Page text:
“Notes on a Marriage” by Karen Eileen Sikola
They met in the rotunda. I could not exactly picture it, because he only wrote it on a postcard that provided insufficient space for description. But I knew that they met, and I knew both she and the weather were lovely.
“She’s married,” he wrote later, on an index card. He drew a single black line down the center of it—separating the words from my name and address—and slapped a stamp in the corner. When it arrived, I secured it to the freezer with a magnet, so I could read it at eye level. Sometimes I’d spend full mornings staring at it while eating my cereal. Other times, I couldn’t be near it. I’d find myself craving ice cream, but turning back at the sight of his scribble, fading each day from the light which crept through the bay window.
“I’m married,” I said, in a whisper, as if maybe he wouldn’t hear, as if the saying it was enough to relieve me of any dishonesty, as if the words alone could allow us to continue our meetings in the rotunda. His right hand inched over, his pinky stretched out to graze the culprit knuckle. “Tea?” he said.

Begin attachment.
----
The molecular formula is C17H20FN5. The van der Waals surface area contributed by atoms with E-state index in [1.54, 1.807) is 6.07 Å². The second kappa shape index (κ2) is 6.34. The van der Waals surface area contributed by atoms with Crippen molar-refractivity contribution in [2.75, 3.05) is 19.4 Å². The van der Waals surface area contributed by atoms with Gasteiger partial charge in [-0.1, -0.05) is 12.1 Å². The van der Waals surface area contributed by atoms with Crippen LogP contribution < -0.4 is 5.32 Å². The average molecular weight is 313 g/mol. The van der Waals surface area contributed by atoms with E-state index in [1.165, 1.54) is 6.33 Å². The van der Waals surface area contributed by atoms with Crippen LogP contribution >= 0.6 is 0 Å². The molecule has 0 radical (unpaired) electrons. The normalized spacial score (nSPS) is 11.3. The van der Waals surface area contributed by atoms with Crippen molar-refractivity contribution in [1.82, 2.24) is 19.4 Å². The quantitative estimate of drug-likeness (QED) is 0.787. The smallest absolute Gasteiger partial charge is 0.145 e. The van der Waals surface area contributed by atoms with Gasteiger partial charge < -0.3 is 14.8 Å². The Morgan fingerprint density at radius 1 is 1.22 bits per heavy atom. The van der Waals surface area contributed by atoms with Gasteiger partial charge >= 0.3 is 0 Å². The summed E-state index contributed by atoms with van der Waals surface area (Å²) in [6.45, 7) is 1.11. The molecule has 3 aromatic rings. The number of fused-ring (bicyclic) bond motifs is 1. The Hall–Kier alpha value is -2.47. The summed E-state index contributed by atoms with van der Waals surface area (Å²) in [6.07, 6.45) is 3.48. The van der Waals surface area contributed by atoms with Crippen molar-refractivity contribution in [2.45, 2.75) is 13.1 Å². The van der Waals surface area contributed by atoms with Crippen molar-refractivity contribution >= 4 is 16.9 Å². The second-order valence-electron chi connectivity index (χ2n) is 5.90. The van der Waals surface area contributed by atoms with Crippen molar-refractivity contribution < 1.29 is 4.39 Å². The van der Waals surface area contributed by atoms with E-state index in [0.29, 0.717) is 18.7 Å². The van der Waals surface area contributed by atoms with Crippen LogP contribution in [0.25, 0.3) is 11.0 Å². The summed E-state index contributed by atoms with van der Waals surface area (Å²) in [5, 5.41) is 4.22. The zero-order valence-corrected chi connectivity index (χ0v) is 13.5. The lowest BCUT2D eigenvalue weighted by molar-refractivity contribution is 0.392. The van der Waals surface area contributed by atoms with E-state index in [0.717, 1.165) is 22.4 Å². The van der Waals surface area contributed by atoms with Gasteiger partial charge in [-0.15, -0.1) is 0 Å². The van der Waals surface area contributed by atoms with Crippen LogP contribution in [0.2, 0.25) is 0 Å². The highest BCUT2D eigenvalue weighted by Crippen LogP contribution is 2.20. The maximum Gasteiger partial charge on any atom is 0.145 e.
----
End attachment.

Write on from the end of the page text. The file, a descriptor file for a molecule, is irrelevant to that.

“She’s married,” I wrote. It seemed simple enough. Two words. Three, if I allowed myself a breath. A pause. I shoved the note into an envelope I found wedged between my desk and a set of drawers I so rarely open. It was a stray, the kind for greeting cards, too wide to be taken seriously, too transparent to conceal the message. I took it out.
The stamp sat crooked up in the corner, one ridged edge overlapping the side just enough to stick to something else. I placed it in the post office box, hoping that as it fell to the mail below, it would attach itself to the metal lining, that its ultimate delivery would depend on the hands of someone reaching in to grab it, or something heavier crashing down to set it free.
Karen Eileen Sikola holds an M.F.A. in Creative Nonfiction and a self-issued certificate in perfecting the grilled cheese sandwich. Her writing has appeared in several online literary journals, including Front Porch, Monkeybicycle, and fwriction : review. She conducts the lit-blog TrainWrite and lives in Boston with her dog, Rilo.